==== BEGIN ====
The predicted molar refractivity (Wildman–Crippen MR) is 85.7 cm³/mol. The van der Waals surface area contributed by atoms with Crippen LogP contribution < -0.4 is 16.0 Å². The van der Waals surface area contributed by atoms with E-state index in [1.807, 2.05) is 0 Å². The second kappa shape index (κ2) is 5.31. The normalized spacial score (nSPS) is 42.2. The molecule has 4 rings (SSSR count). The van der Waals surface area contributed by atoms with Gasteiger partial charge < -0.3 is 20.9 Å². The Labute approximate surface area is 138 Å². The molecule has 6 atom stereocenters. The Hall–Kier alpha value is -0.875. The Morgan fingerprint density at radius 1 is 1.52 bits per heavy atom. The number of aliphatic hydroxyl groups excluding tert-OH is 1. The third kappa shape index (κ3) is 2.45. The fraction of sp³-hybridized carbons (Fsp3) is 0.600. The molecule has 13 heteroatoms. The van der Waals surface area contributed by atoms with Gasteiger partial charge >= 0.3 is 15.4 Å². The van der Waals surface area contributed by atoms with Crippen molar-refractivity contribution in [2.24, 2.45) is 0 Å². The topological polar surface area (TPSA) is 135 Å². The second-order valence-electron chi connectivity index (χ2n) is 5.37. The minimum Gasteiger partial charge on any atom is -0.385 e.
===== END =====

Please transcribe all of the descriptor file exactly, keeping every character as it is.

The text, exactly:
The predicted molar refractivity (Wildman–Crippen MR) is 85.7 cm³/mol. The van der Waals surface area contributed by atoms with Crippen LogP contribution < -0.4 is 16.0 Å². The van der Waals surface area contributed by atoms with E-state index in [1.807, 2.05) is 0 Å². The second kappa shape index (κ2) is 5.31. The normalized spacial score (nSPS) is 42.2. The molecule has 4 rings (SSSR count). The van der Waals surface area contributed by atoms with Gasteiger partial charge < -0.3 is 20.9 Å². The Labute approximate surface area is 138 Å². The molecule has 6 atom stereocenters. The Hall–Kier alpha value is -0.875. The Morgan fingerprint density at radius 1 is 1.52 bits per heavy atom. The number of aliphatic hydroxyl groups excluding tert-OH is 1. The third kappa shape index (κ3) is 2.45. The fraction of sp³-hybridized carbons (Fsp3) is 0.600. The molecule has 13 heteroatoms. The van der Waals surface area contributed by atoms with Gasteiger partial charge >= 0.3 is 15.4 Å². The van der Waals surface area contributed by atoms with Crippen molar-refractivity contribution in [2.24, 2.45) is 0 Å². The topological polar surface area (TPSA) is 135 Å². The second-order valence-electron chi connectivity index (χ2n) is 5.37. The minimum Gasteiger partial charge on any atom is -0.385 e.